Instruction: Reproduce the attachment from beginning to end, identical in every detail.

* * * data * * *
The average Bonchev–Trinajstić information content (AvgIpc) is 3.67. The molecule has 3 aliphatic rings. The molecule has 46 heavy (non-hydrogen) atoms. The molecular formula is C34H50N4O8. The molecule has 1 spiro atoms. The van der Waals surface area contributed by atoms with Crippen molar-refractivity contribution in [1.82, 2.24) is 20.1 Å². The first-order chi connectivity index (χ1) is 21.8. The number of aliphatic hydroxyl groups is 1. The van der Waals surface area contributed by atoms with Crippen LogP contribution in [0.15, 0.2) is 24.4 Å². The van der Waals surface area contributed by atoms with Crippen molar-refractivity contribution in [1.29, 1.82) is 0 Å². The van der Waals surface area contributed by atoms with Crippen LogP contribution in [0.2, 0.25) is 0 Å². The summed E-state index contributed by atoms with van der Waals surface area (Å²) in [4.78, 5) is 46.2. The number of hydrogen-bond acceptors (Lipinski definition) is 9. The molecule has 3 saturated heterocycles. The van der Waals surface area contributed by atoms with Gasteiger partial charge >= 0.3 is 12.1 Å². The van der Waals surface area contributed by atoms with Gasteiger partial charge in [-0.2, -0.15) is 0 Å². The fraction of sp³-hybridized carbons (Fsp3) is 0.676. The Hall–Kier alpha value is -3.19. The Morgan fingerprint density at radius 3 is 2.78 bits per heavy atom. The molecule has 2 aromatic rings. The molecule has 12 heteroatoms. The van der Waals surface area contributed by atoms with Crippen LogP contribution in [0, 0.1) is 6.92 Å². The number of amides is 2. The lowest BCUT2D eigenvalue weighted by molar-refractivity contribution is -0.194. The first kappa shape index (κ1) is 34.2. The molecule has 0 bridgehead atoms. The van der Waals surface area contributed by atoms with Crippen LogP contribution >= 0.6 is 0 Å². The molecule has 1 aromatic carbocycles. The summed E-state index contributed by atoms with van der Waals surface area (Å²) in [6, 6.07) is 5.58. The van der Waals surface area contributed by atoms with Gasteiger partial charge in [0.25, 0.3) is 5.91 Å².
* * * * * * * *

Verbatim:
The average Bonchev–Trinajstić information content (AvgIpc) is 3.67. The molecule has 3 aliphatic rings. The molecule has 46 heavy (non-hydrogen) atoms. The molecular formula is C34H50N4O8. The molecule has 1 spiro atoms. The van der Waals surface area contributed by atoms with Crippen molar-refractivity contribution in [1.82, 2.24) is 20.1 Å². The first-order chi connectivity index (χ1) is 21.8. The number of aliphatic hydroxyl groups is 1. The van der Waals surface area contributed by atoms with Crippen LogP contribution in [0.15, 0.2) is 24.4 Å². The van der Waals surface area contributed by atoms with Crippen molar-refractivity contribution in [1.29, 1.82) is 0 Å². The van der Waals surface area contributed by atoms with Crippen LogP contribution in [0.2, 0.25) is 0 Å². The summed E-state index contributed by atoms with van der Waals surface area (Å²) in [4.78, 5) is 46.2. The number of hydrogen-bond acceptors (Lipinski definition) is 9. The molecule has 3 saturated heterocycles. The van der Waals surface area contributed by atoms with Gasteiger partial charge >= 0.3 is 12.1 Å². The van der Waals surface area contributed by atoms with Gasteiger partial charge in [-0.2, -0.15) is 0 Å². The fraction of sp³-hybridized carbons (Fsp3) is 0.676. The Hall–Kier alpha value is -3.19. The Morgan fingerprint density at radius 3 is 2.78 bits per heavy atom. The molecule has 2 aromatic rings. The molecule has 12 heteroatoms. The van der Waals surface area contributed by atoms with Crippen LogP contribution in [0, 0.1) is 6.92 Å². The number of amides is 2. The lowest BCUT2D eigenvalue weighted by molar-refractivity contribution is -0.194. The first kappa shape index (κ1) is 34.2. The molecule has 0 bridgehead atoms. The van der Waals surface area contributed by atoms with Crippen LogP contribution >= 0.6 is 0 Å². The molecule has 1 aromatic carbocycles. The summed E-state index contributed by atoms with van der Waals surface area (Å²) in [6, 6.07) is 5.58. The van der Waals surface area contributed by atoms with Gasteiger partial charge in [0.25, 0.3) is 5.91 Å².